Saturday, 30 May 2009

Windows 7 Vs. Linux: OS Face-Off: The Muppets Return!

Why does the Microsoft press insist on perpetuating this phoney war? Are they that desperate to stave off the mass exodus of Windows users to Linux? Is there a mass exodus? You'd be forgiven for thinking there was given the way some "journalists" are writing these days trying to trumpet the merits of Windows Vista 7.

Speaking of which. An article from Information Week, the type of article that likes to pretend to be balanced and unbiased, caught my eye. Particularly this little snippet.

... Another issue may be the fact that while it's possible to install 7 on top of Vista and preserve one's applications and settings, it isn't yet possible to do this in Linux.

It is possible to automatically migrate documents and some fairly generic system settings -- Ubuntu does this, for instance -- but not the apps themselves. (For those planning on performing an entirely clean installation of either OS, though, it's a moot point.) ...

What complete and total bollocks! Fair enough. We can't really preserve Windows applications settings yet. But why would we want to?

I'm not sure what the author is expecting Ubuntu to do here. Migrate Windows OS and application settings to Ubuntu? Windows doesn't migrate anything from Linux. It can't even read Linux partitions as standard. And guess what? Windows doesn't even preserve the GRUB boot-loader. Even on Multi-boot systems!

If a user wishes to preserve application settings from Ubuntu 8.10 to 9.04 for example they can. First of all many applications use user specific settings stored in the "/home" directory. The easiest way to preserve these settings is to simply split "/home" off into it's own partition or even it's own hard drive. So when you do a simple upgrade. Everything in your own user account should still be as it was.

Even better though! With "/home" hived off in it's own little world we can do a complete re-installation of the OS and applications and still preserve out local application settings. So what about global settings?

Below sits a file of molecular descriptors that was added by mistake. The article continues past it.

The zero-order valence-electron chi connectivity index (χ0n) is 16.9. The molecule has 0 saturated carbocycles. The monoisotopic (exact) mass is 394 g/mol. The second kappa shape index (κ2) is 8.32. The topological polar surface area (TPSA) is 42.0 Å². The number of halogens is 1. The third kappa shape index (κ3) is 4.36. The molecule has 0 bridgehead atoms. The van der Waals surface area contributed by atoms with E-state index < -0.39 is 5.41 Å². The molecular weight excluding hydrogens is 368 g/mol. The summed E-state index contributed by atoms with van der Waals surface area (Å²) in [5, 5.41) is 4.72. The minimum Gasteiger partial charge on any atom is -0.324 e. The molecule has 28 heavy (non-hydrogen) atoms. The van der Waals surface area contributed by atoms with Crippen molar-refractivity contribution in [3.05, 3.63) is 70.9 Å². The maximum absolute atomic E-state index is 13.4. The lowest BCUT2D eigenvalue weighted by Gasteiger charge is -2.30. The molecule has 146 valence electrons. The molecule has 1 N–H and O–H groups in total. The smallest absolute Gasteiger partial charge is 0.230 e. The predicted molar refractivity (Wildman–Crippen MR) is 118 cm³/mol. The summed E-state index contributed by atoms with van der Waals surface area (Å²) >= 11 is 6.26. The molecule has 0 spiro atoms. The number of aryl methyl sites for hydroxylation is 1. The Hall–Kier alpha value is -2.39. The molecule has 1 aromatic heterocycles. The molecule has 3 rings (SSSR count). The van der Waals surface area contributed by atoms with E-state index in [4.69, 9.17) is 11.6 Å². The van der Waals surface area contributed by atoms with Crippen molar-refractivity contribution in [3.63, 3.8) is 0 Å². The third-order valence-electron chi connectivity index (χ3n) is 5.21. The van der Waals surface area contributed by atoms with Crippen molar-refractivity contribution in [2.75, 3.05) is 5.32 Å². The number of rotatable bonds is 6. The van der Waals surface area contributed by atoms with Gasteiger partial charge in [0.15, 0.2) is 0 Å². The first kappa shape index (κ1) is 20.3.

It's quite simple really. Back-up before before you upgrade. That way you can restore your settings after the upgrade is done. This I think is a safer way to do things. Firstly it encourages you to make back-ups which can't possibly be bad. Secondly old global settings for old versions of applications aren't always appropriate for the newer versions.

In fact considering the pace that open source software development moves at. It's probably better to go with the new defaults than try to shoehorn old square preferences into a newer rounder hole. After all bad application configurations cause things to break.

Monday, 25 May 2009

Drivers! Drivers! Drivers!

Why the hell do "journalists" always pick on Linux for needing drivers to run a piece of hardware? Even when the driver exists they make a big song and dance about Linux needing a "third party" driver to run the WiFi or the graphics.

Guess what people. Windows uses drivers too. Of course the Microsoft-centric tech press that is a cancer on the web likes to pretend all that stuff is produced by Microsoft. WOW do these people have short memories. Remember the Vista fiasco where neither ATI nor NVIDIA amongst others had their drivers ready in time for the Vista release?

As for netbooks. Those that come with Linux come with a version of Linux tailored to that specific hardware set. Just like Mac OS X is tailored to Mac hardware. If Apple can do it why can't everybody? Why isn't Mac OS X being slated in the press every week because it doesn't run perfectly on non-Apple hardware? Why does it suddenly become a major minus point when Linux displaces Windows?

So guess what. If you take something like Puppy Linux and use it to replace a customised Linux distro specially put together to run the hardware on your netbook you might have problems. That's a bit of a no brainer. Of course if these so called journalists were reviewing a netbook running Windows they wouldn't even consider testing the hardware with an obscure unfunded fringe "spare time" project version of the OS. Would they? I honestly doubt it.

Over the past couple of weeks I've seen a disturbing trend developing in the so called tech press. As Windows Vista 7 gets ever closer to release all the Microsoft zombies are falling into line and desperately looking for ways to run down Linux. Which is just sad.

Linux as the underdog in the desktop and notebook markets has done well for it's self. It found a niche where it could grow and prosper and give people a real choice in how they use their hardware. It also allowed hardware vendors to slash their prices. Which in turn turned out to be of benefit to the Microsofties as Microsoft responded in kind and slashed the price of XP licences and then gave XP stay of execution time and time again and it's still not dead even though Windows Vista 7 is well and truely almost here and supposedly netbook friendly.

But no. Rather than appreciate what a little genuine competition targeted squarely at Microsofts core markets has done for consumers and businesses alike not to mention all the meaty tech news that has been generated, keeping the zombies in their jobs. These brain donors would rather agree to the Microsoft EULA which has apparently not just cost them their privacy, the right to use their PCs, netbooks and notebooks as they see fit, but also their souls and any kind of decency they might have had.

To all these people I say shut the fuck up and get a life.